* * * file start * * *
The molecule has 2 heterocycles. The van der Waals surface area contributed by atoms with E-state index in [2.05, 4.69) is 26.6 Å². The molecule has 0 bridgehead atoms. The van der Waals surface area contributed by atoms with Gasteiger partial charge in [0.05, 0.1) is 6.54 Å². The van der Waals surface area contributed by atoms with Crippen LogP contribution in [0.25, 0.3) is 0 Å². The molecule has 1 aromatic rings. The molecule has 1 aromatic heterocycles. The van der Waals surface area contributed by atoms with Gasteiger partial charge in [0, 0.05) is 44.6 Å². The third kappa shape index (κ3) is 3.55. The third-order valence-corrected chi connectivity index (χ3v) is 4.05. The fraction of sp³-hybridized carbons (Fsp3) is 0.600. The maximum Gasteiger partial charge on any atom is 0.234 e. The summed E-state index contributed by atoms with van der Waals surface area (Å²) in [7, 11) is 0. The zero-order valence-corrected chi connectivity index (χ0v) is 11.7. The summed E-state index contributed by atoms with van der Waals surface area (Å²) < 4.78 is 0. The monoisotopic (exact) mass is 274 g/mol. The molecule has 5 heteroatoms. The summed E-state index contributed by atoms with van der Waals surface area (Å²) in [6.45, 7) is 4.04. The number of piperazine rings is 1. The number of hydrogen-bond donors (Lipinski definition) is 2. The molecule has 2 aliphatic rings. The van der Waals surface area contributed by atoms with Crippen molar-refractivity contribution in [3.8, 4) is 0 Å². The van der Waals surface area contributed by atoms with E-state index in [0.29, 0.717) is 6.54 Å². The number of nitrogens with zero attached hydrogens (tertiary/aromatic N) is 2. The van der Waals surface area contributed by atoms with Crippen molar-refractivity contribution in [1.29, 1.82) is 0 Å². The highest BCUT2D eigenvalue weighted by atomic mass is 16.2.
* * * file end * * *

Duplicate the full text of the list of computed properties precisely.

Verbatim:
The molecule has 2 heterocycles. The van der Waals surface area contributed by atoms with E-state index in [2.05, 4.69) is 26.6 Å². The molecule has 0 bridgehead atoms. The van der Waals surface area contributed by atoms with Gasteiger partial charge in [0.05, 0.1) is 6.54 Å². The van der Waals surface area contributed by atoms with Crippen LogP contribution in [0.25, 0.3) is 0 Å². The molecule has 1 aromatic rings. The molecule has 1 aromatic heterocycles. The van der Waals surface area contributed by atoms with Gasteiger partial charge in [0, 0.05) is 44.6 Å². The third kappa shape index (κ3) is 3.55. The third-order valence-corrected chi connectivity index (χ3v) is 4.05. The fraction of sp³-hybridized carbons (Fsp3) is 0.600. The maximum Gasteiger partial charge on any atom is 0.234 e. The summed E-state index contributed by atoms with van der Waals surface area (Å²) in [7, 11) is 0. The zero-order valence-corrected chi connectivity index (χ0v) is 11.7. The summed E-state index contributed by atoms with van der Waals surface area (Å²) < 4.78 is 0. The monoisotopic (exact) mass is 274 g/mol. The molecule has 5 heteroatoms. The summed E-state index contributed by atoms with van der Waals surface area (Å²) in [6.45, 7) is 4.04. The number of piperazine rings is 1. The number of hydrogen-bond donors (Lipinski definition) is 2. The molecule has 2 aliphatic rings. The van der Waals surface area contributed by atoms with Crippen molar-refractivity contribution in [3.8, 4) is 0 Å². The van der Waals surface area contributed by atoms with E-state index in [0.29, 0.717) is 6.54 Å². The number of nitrogens with zero attached hydrogens (tertiary/aromatic N) is 2. The van der Waals surface area contributed by atoms with Crippen molar-refractivity contribution in [1.29, 1.82) is 0 Å². The highest BCUT2D eigenvalue weighted by atomic mass is 16.2.